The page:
More importantly, however, family unity was expressed in the religious realm. The family owned a large number of tabarrukat or sacred relics (objects filled with baraka) and was important part of the inheritance that a father passed down to his son. Tabarrukat contain baraka by virtue of their previous association with a saint; they were imbued with the spiritual qualities of the saint himself, as if [they were] and extension of his body or contained some of his essence. The Barkatiyya Sayyids were fortunate in having some especially prized relics. Chief among these were some hairs of the beloved Prophet (Allah bless him and give him peace). One of them came into the family’s possession during Shah Barkat Ullah’s lifetime; it is kept in a pewter of silver needle-case, and viewed by pilgrims during Urs ceremonies. Other valuable tabarrukat, also dating back from Shah Barkat Ullah’s time, are a robe (khirqa) belonging to Sayyidina Ali (Khirqa-e Murtazwi), and hairs of Sayyidina Hasan (may Allah be pleased with him) and Sayyidina Husain (may Allah be pleased with him). Some of these relics claim fascinating histories which are themselves statements of a hierarchy of spiritual authority: Sayyidina Imam Ali’s (may Allah be pleased with him) robe is said to have been worn by Sayyiduna Shaikh Abdul Qadir Jilani (may Allah be pleased with him), founder of the Qadiri Sufi order. Thereafter it passed through the hands of a succession of famous Sufi mystics: Sultan ul-Hind Kwaja Moinuddin Chishti (may Allah be pleased with him) of Ajmer (d.1236), the Qutb Shaikh Bakhtiyar Kaki (may Allah be pleased with him) of Delhi (d.1236), Shaikh Baba Fariduddin Ganj-e Shakar of Pakpattan, Panjab (d.1265), Hazrat Mahbub Ilahi Nizamuddin Auliya of Delhi (d.1325), Chirag-e Delhi Shaikh Nasiruddin Chiragh of Delhi (d.1356), and so on, ultimately reaching Hazrat Sayyid Shah Barkat Ullah (may Allah be pleased with him).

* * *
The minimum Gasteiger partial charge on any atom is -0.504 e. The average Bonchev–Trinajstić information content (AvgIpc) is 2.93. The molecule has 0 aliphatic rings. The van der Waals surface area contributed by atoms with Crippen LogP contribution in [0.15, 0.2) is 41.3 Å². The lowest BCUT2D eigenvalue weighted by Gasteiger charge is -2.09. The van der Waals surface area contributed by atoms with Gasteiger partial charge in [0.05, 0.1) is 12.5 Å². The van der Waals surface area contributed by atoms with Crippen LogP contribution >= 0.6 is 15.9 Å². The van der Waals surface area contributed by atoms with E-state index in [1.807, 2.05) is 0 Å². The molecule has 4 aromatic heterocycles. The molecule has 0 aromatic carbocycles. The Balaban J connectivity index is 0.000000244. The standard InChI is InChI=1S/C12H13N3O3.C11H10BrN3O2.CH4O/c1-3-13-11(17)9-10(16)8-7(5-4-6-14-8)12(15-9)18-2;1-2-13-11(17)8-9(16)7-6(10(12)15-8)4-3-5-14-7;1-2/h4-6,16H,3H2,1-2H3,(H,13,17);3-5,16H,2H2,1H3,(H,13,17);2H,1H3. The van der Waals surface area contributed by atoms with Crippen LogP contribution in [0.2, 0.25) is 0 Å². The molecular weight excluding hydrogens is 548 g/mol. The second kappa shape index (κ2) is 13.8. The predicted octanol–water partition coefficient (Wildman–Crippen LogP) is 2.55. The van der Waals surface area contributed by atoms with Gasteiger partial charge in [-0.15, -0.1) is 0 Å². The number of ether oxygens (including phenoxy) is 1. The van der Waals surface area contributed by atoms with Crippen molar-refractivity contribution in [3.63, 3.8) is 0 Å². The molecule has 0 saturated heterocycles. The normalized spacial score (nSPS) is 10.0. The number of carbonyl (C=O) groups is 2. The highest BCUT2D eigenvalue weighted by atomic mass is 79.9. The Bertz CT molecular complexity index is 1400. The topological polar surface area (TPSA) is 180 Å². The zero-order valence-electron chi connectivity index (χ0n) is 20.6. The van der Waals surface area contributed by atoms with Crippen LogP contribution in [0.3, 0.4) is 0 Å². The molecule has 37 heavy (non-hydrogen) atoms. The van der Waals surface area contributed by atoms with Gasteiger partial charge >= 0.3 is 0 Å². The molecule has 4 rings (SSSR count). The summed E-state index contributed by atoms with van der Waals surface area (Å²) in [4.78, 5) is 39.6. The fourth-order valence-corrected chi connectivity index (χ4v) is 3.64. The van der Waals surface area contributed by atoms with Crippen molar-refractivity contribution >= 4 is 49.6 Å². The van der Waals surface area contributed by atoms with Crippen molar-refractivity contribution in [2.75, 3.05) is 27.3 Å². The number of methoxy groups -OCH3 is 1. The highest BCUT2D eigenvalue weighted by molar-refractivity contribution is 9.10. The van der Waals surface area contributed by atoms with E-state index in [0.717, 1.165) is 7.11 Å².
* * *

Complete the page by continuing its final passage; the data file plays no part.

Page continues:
Hazrat Sayyid Shah Barkat Ullah (may Allah be pleased with him) acquired, and passed on to his descendants, a turban (dastar) which originally belonged to Shaikh Abdul Qadir Jilani (may Allah be pleased with him) and it is said to come to Shah Barkat Ullah (may Allah be pleased with him) through Bu Ali Qalandar Shaikh Sharfuddin of Karnal and Panipat (d.1324). Shah Barkat Ullah believed it was Shaikh Abdul Qadir Jilani’s gift to him for his devotion and love for the Shaikh and the Qadiri order. In succeeding generations, the number of tabarrukat in the family possession grew and quite large and in the 18th century Shah Hamza, son of Shah Barkat Ullah received another hair of the beloved Prophet Muhammad (Allah bless him and give him peace), and a pair of the Prophet’s shoes. Pilgrims view these and other relics during the annual Urs.
Apart from Tabarrukat, the family also had certain prayers (dua), which were passed down from father to son, or Sufi preceptor to disciple, and were part of the family’s secret lore of mystic prayers and practices. Sayyid Nuri Miyan, for instance, received special permission (ijazat) from one of his teachers to recite (and pass on to his disciples) the Hirz-e Yamami, a name given to certain verses from the Holy Quran, written cabbalistically and sewn up in leather for carrying on the body for protection. There were several such special prayers, which were closely guarded secrets within the family, considered so important that the dates on which a disciple acquired his teachers permission to recite or use them, were recorded, and considered part of his progress on the Sufi path. Undoubtedly, these constituted part of the Barkatiyya Sufi’s baraka. The possession of such baraka, in turn, attracted seekers and disciples to this Holy man, thus, Sayyid Nuri Miyan, because of his reputation for piety and wisdom, had attracted several thousand helpers (khuddam) to the dargah, and was responsible for their material and spiritual welfare.